BRENTWOOD, N.Y. (AP) — Officials in suburban New York say they will install dozens of license plate readers in response to brutal gang-related killings involving teenagers and others.
The high-tech readers represent one step that law enforcement officials say will help them stem the violence in the middle-class Long Island community east of New York City.
Nearly three dozen suspected gang members have been rounded up in recent weeks following the deaths of four Brentwood High School teens, a former student and a 34-year-old man. Some of the victims were known members of the MS-13 street gang, and two of the victims were teenage girls.
The recent arrests include five suspected gang members who are expected to face federal racketeering charges. Officials have yet to identify them or the specific charges pending against them, citing the ongoing investigation.
Three of those found dead had been reported missing months ago and were found as part of the ongoing investigation. Suffolk County Police Commissioner Timothy Sini has said, "you don't stumble upon skeletal remains by accident," but he has not elaborated.
Authorities said the license plate readers will not be used for traffic infractions or traffic warrants. Officers would be required to have a specific case number and articulate a reason they need to access the camera information, officials said.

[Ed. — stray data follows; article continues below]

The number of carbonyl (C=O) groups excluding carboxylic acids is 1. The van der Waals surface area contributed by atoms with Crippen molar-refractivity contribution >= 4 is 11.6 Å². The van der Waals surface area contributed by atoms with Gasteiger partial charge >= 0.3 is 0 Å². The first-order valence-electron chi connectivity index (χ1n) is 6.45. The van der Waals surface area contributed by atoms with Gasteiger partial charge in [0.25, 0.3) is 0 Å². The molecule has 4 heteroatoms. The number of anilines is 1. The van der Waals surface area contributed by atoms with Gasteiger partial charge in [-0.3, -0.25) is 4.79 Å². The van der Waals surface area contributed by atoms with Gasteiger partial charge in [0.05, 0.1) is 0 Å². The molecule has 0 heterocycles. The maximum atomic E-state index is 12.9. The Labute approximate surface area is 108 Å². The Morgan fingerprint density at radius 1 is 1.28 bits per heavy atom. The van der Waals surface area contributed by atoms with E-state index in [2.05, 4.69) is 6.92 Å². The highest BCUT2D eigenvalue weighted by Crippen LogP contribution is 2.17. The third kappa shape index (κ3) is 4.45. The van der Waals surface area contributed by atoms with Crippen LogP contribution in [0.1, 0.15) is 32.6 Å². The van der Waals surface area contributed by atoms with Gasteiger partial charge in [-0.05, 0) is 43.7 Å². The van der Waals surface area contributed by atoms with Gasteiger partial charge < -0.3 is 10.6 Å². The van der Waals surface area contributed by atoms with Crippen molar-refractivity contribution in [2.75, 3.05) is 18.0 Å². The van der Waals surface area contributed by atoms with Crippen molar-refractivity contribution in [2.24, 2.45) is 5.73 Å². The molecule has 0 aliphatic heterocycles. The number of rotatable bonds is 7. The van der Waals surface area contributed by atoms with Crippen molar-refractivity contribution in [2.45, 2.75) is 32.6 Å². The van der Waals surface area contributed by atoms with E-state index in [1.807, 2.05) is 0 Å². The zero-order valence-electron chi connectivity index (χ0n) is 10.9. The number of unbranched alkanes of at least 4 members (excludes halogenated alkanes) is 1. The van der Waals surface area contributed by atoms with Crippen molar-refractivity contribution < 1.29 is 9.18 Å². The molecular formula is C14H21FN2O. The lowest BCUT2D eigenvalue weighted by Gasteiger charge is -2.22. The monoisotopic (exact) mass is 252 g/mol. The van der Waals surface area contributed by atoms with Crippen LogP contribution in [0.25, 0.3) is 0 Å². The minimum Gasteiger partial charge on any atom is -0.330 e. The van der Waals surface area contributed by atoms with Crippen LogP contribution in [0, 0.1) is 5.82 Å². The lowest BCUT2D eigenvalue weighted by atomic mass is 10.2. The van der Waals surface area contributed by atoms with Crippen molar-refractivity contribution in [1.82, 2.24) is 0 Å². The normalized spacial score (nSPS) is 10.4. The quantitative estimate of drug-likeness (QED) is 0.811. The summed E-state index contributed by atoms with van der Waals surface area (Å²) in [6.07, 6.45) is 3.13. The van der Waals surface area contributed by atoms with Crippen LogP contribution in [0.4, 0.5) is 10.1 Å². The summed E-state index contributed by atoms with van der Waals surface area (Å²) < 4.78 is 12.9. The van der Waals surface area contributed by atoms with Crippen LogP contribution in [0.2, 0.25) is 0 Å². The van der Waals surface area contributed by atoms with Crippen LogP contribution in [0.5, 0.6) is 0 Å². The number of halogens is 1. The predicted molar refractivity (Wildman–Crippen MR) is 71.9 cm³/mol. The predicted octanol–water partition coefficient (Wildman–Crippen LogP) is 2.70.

A 2012 study by the Police Executive Research Forum, a research and policy group, found that about seven in 10 law enforcement agencies nationwide have at least some access to the technology. Some departments mount scanners in patrol cars that capture data as police officers drive around town. Others buy access to databases maintained by private companies that mount plate scanning cameras on tow trucks.
Civil liberties advocates have raised some privacy concerns about how long the information is stored and who has access to it.
More than 50 cameras will be installed in 20 separate locations in Brentwood, Sini said. A $1 million state grant is be used to pay for them, though a vendor has yet to be identified. Officials did not say how quickly the readers will be deployed.
Officers can "mine data" after crimes are committed, Sini said, by searching information collected from the license plate cameras to identify specific vehicles or filter the results by the color of a car.
"What our community has gone through in the past couple of months has been very challenging," said Assemblyman Phil Ramos, who represents the community and helped obtain the state funding. "We have a community that's in fear."
Associated Press Writer Frank Eltman in Mineola, New York, contributed to this report.